The Catastrophist by Ronan Bennett – a review
He raises a finger and points to something approaching from the same direction we have come. The road is shimmering with mirages. The ocean of yellow elephant grass around the village is limitless and still. I shade my eyes and see an open-topped limousine in which a man stands as though in a chariot. He is dressed in what looks to be black tie and tails, over which is draped a leopard skin. As he comes closer I see he is wearing white gloves. He has a sergeant-major’s swagger stick tucked under his arm and he wears dark glasses. A huge black umbrella held aloft by a tall servant protects him from the sun. Behind the cruising limousine are perhaps thirty or forty followers, armed with spears, machetes, bows and arrows, and stone-age clubs and axes.
The villagers come out from their huts and converge in the open space around the water pump.
“What the hell is going on?” Stipe asks.
“It’s an election meeting,” Cleophas explains. “This gentleman is the MNC candidate. He has come to ask for our votes.”
“It’s not how they do it in my country,” Stipe says.
“Isn’t it?” Auguste asks.
He and Stipe regard each other for a moment.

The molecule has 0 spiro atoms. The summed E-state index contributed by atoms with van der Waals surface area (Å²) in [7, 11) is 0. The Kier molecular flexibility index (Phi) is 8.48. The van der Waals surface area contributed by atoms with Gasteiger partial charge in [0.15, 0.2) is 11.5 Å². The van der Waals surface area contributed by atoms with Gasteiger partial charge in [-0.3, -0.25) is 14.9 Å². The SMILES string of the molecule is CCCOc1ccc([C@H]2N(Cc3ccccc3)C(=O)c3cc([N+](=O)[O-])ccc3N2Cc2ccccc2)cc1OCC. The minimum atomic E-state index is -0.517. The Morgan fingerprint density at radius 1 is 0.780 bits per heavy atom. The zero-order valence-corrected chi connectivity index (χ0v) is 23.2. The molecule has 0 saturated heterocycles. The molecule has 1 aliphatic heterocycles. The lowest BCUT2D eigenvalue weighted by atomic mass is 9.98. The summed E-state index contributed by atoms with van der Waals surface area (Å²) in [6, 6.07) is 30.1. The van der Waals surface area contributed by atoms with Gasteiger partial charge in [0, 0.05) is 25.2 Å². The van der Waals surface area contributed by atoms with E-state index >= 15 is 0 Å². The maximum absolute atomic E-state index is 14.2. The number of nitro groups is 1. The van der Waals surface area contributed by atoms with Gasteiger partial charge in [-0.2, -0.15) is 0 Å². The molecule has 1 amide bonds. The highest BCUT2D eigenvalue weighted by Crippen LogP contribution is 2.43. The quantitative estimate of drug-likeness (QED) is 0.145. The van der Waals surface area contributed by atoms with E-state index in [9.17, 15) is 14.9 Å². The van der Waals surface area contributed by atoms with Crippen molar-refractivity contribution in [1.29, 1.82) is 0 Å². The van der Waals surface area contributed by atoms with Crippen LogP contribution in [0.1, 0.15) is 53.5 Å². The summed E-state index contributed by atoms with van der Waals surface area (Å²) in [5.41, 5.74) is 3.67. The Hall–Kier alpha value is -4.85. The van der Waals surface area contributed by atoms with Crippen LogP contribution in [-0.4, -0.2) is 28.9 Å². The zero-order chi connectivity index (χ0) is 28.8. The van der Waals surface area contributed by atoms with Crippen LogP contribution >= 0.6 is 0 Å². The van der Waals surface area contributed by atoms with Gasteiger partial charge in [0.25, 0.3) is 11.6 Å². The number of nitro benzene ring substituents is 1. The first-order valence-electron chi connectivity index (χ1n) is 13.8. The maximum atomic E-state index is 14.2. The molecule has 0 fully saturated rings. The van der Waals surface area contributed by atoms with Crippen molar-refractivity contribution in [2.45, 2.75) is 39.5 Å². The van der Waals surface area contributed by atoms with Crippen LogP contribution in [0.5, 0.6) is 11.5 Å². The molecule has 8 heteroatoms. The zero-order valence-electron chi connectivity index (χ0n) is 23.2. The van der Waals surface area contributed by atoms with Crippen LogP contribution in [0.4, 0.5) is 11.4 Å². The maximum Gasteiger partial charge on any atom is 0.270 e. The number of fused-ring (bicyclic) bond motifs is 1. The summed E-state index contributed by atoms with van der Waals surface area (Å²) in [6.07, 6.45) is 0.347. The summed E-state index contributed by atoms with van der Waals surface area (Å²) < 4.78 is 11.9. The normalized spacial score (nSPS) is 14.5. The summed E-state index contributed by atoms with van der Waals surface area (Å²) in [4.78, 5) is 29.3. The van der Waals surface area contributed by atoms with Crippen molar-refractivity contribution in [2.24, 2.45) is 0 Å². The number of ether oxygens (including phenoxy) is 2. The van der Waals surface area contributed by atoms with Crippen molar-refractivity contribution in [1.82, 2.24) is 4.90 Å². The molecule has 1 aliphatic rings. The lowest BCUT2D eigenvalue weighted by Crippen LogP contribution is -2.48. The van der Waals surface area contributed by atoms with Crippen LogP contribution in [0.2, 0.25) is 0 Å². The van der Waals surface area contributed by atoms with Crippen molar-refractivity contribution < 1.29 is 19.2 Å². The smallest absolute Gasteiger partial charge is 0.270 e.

“Maybe he has a point, Mark,” I say reasonably. “It’s not as if you don’t have political razzmatazz in America.”
In 1959 James Gillespie, an Irishman, goes to the Congo in pursuit of his beautiful Italian lover, Inès. Unlike her, Gillespie has no interest in the Congo’s fight for independence. He is only there because of his obsession with the woman.
And the two of them together give us quite different views of the same situation. James sees only ambition, corruption, squalor, intrigue, vanity and self-promotion. Inès witnesses a huge moral crisis.
Ultimately, everyone in the novel fails. Ostensibly the territory of Conrad or Graham Greene, The Catastrophist is essentially a post-colonial look at colonialism. The Belgians should not have been there in the first place, their interference and corrupting influences eventually rise up to consume them in the battles of independence and the squalid rush for power in the aftermath. Anyone associated with the debacle, however tendentiously, is marked and doomed.
This is Ronan Bennett’s third novel, published by Headline in 1998 and shortlisted for the Whitbread prize. Bennett was a member of the IRA in Belfast in his youth and later given a life sentence for his part in a bank robbery. The sentence was overturned on appeal. I enjoyed this book, although the whinging tone of the narrator wore me down from time to time.